When postal worker Steve Miller proposed in 1985 to fellow council members of Riverside that the town designate itself the "future birthplace of Capt. James T. Kirk," they went for the idea. But, Miller recalled, one group in town wasn't so sure.
"The toughest thing I had to do was go down to the senior citizens dinner and explain to people in their 70s and 80s who'd never seen 'Star Trek' how a fictional character was going to be born here."
It wasn't that Trekker Miller had had a vision. But he had read a biography of Capt. Kirk that pinpointed his birthplace as a small town in Iowa. "Since nobody else had claimed it, it was just layin' out there," he said. "We were a small town in Iowa looking for a way to promote ourselves."
There wasn't much else happening in Riverside (population: about 800), a farming community 15 miles south of Iowa City. So up went a plaque behind what's now the New Image Hair Salon, proclaiming the site — chosen because Miller happens to own the property — as the future birthplace, date March 22, 2228 (although some fans say it is 2233).
"It just took off," fueled by the media, said Miller, now retired and living near Iowa City. Although "Star Trek" creator Gene Roddenberry might not have had Riverside in mind, Miller said he did write saying "it was a very enterprising idea and, as far as he was concerned, the first volunteer had it."
Riverside had boldly gone where no town had gone before.
Calling itself the place "where the trek begins," it tweaked its annual summer fair and renamed it Trek Fest. So it was that on a hot afternoon in June I found myself in a barn at the fairgrounds in Riverside, in the shadow of Kent Grain and Feed's silvery silos, watching "Star Trek IV."
Later, pushing through the crowd, I sought out Terry Stumpf, a construction company head who was chairman of the event for the Riverside Community Club. I found him watching a drag race staged in a mud pit.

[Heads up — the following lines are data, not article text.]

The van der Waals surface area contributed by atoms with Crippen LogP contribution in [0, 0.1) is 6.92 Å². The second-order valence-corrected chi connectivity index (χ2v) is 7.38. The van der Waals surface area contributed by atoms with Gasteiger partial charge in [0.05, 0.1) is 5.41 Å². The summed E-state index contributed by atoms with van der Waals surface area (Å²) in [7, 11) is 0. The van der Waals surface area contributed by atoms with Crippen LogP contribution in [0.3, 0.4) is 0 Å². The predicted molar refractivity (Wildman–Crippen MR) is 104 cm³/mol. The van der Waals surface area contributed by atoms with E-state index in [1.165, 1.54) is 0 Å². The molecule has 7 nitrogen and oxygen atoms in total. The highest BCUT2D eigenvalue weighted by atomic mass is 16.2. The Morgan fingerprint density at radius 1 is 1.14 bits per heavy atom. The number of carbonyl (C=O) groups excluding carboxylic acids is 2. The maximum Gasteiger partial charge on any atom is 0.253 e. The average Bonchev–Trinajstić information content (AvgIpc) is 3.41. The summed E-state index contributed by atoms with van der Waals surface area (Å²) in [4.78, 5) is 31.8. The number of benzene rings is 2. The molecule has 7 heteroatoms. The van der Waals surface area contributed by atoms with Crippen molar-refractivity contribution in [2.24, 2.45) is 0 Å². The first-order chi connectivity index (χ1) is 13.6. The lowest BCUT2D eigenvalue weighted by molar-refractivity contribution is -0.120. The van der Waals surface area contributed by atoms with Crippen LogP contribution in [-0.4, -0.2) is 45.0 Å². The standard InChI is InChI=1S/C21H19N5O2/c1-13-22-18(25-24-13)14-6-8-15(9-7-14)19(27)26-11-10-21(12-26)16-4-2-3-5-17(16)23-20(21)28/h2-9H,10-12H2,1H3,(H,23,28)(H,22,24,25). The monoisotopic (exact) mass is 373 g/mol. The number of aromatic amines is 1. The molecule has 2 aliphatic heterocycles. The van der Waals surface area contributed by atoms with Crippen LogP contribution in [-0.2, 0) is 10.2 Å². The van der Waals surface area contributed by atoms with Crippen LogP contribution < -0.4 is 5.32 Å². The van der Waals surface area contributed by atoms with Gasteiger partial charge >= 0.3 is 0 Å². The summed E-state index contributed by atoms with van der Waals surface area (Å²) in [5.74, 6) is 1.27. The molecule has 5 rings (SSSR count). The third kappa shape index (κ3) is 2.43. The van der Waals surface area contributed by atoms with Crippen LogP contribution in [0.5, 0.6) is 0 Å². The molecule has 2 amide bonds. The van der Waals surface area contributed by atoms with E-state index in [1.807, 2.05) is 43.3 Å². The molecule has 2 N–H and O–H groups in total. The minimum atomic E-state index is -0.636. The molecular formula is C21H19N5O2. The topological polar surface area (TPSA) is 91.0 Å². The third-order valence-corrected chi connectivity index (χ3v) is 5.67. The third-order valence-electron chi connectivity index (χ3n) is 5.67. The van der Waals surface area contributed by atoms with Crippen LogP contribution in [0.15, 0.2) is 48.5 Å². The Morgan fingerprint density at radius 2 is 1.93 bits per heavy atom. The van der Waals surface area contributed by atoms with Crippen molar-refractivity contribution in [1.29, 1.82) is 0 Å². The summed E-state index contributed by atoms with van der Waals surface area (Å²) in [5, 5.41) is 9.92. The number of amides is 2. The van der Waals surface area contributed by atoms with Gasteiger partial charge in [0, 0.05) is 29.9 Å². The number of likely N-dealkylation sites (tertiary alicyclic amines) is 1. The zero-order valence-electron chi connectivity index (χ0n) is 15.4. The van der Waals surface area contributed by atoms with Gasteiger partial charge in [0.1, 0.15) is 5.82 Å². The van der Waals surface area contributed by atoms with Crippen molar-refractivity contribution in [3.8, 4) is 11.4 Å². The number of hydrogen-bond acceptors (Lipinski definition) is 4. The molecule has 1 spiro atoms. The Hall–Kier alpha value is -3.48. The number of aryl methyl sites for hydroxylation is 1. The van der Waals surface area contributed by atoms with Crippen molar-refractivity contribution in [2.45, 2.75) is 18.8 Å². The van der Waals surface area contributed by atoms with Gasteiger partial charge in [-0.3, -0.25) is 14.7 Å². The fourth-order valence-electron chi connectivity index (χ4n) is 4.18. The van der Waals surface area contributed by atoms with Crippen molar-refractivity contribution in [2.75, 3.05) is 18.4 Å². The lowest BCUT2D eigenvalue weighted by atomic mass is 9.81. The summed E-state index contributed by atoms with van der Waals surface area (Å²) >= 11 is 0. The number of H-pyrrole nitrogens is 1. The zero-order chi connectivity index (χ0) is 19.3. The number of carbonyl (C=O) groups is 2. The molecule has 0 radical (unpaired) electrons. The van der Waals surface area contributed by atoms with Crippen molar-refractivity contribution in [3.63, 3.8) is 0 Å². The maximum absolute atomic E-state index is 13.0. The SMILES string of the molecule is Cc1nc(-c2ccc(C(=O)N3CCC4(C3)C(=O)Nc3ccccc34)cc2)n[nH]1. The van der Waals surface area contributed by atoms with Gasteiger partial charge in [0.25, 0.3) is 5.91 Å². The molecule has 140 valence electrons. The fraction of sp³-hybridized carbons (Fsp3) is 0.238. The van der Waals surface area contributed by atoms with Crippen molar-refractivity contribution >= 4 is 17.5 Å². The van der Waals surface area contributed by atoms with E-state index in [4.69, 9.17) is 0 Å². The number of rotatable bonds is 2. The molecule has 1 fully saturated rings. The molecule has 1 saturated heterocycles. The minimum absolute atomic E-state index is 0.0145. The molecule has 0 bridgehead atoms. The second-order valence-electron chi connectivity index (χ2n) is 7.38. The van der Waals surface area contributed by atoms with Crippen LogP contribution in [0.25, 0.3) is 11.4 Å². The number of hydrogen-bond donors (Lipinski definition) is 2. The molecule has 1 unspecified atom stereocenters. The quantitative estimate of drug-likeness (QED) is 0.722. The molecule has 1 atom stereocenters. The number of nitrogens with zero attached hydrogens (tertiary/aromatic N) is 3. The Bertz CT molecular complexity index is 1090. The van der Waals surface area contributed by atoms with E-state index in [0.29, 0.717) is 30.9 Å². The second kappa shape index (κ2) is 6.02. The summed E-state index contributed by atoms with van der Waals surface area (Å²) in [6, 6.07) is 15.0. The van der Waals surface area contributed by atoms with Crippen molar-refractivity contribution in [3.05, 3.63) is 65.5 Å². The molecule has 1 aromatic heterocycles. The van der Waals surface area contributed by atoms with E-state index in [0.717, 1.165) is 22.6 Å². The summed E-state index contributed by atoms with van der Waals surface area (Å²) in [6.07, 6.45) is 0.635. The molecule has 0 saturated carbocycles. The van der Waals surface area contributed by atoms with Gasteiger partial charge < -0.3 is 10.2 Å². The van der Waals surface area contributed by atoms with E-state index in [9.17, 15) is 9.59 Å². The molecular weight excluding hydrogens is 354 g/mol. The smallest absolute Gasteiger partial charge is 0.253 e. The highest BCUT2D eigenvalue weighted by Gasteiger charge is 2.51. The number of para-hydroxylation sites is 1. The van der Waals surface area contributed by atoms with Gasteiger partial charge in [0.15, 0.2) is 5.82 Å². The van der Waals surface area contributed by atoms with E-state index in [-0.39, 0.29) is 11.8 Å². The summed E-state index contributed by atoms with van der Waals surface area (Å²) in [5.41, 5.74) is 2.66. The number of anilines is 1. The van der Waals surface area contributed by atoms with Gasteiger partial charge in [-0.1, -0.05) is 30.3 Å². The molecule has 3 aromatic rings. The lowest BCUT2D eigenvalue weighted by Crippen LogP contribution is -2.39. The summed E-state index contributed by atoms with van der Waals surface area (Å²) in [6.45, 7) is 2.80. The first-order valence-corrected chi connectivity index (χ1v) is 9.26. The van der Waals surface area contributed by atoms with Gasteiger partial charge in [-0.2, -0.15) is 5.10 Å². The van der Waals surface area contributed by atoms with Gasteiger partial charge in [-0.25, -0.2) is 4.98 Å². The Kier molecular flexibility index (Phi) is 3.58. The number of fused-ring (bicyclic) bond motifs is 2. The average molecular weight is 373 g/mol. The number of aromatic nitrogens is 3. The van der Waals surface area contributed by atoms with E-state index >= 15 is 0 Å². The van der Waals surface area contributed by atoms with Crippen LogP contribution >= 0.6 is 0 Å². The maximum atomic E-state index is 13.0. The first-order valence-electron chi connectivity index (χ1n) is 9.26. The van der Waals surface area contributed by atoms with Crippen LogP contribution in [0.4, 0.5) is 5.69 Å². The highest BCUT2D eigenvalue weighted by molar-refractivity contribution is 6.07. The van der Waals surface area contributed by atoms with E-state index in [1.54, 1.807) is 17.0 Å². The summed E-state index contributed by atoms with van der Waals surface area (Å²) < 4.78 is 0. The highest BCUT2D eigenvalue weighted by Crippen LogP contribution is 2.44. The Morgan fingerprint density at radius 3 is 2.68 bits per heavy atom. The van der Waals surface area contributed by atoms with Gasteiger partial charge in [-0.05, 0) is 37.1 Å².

He took me to the Trek Fest T-shirt booth, where I met committee member Tysha Branigan, a florist who had painted dots on her face and torso. She explained that she was a Trill, a humanoid. Nearby, a man with a shaved head sweated beneath a Klingon beard.
It was a strange gathering — part sci-fi and part small-town fair that wasn't about to shed such traditional trappings as tractor and truck pulls and demolition derbies, "Star Trek" costume contest notwithstanding.
Stumpf acknowledged the dilemma. "At first there were people in town who had a hard time relating to it," he said. "And there are some Trekkies who think it should be 100% Trekkie, but we can't do that. You've got to have a little something for everybody."
And Trek Fest — where true devotees can buy vials of Kirk Dirt — does draw respectable crowds. This year, 5,000 people attended, and it made $10,000 to give back to the community.
We climbed into Stumpf's four-wheel-drive vehicle and, as we headed for the birth site, he explained that, though he's not a true Trekker, he embraces Riverside's plunge into Trekdom.
"It gives us a direction to go in," he said. "Instead of having corn days, we know we have something better coming at us."
And each March 22, members of the community club gather at Murphy's bar, drink Romulan ale — a blend of blue schnapps, pineapple juice and Sprite — and sing "Happy birthday, dear Capt. James T. Kirk."